This CBGM device has demonstrated some evidence of effectiveness in the management of diabetes and provides supplementary information for the healthcare practitioner. More information can be found at



1. Alam U, Ashgar O, Azmi S, Malik RA. General aspects of diabetes mellitus. In: Zochodne DW, Malik RA, eds. Handbook of Clinical Neurology. Philadelphia, PA; Elsevier. 2014:211-222.
2. Pietropaolo M. Prediction of type 1 diabetes mellitus. Updated January 31, 2018. UpToDate. Accessed November 15, 2017.
3. CDC. National diabetes statistics report, 2017. Accessed November 16, 2017.
4. American Diabetes Association. Diagnosis and classification of diabetes mellitus. Diabetes Care. 2009;32(1 Suppl):62-67.
5. Ward JEF, Stetson BA, Mokshagundam SPL. Patient perspectives on self-monitoring of blood glucose: perceived recommendations, behaviors and barriers in a clinic sample of adults with Type 2 diabetes. J Diabetes Metab Disord. 2014;14:43.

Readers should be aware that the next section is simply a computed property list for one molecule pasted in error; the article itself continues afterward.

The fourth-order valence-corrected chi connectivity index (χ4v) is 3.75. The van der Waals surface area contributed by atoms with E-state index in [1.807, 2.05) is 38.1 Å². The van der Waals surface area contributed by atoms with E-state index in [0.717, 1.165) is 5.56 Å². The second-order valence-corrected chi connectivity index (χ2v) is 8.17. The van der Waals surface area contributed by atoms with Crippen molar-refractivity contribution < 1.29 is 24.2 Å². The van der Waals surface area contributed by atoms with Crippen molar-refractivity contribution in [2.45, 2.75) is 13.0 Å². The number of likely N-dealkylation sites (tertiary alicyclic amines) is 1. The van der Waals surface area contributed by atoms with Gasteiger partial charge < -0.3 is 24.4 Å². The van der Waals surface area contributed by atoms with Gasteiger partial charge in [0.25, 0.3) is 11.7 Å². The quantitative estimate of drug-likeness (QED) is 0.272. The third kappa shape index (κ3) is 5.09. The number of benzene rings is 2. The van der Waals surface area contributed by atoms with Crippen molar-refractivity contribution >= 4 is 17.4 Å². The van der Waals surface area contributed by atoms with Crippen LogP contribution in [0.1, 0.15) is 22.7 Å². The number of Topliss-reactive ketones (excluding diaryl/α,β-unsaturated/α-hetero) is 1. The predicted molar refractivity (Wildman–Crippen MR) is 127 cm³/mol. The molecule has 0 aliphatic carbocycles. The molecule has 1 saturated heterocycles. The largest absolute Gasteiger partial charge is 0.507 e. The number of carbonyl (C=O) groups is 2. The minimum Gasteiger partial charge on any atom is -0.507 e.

6. Beck RW, Riddlesworth T, Ruedy K. Effect of continuous glucose monitoring on glycemic control in adults with type 1 diabetes using insulin injections: the DIAMOND randomized clinical trial. JAMA. 2017;317(4):371-378.
7. Medtronic. Products. iPro 2 Professional continuous glucose monitoring (CGM). Accessed November 12, 2017.
8. Medtronic. Products. A simple way to better control your diabetes. Accessed November 12, 2017.
9. Medtronic MiniMed. “iPro2 User Guide.” Accessed November 12, 2017.
10. Mohan V, Jain S, Kesavadev J, et al. Use of retrospective continuous glucose monitoring for optimizing management of type 2 diabetes in India. J Assoc Physicians India. 2016;64:16-21.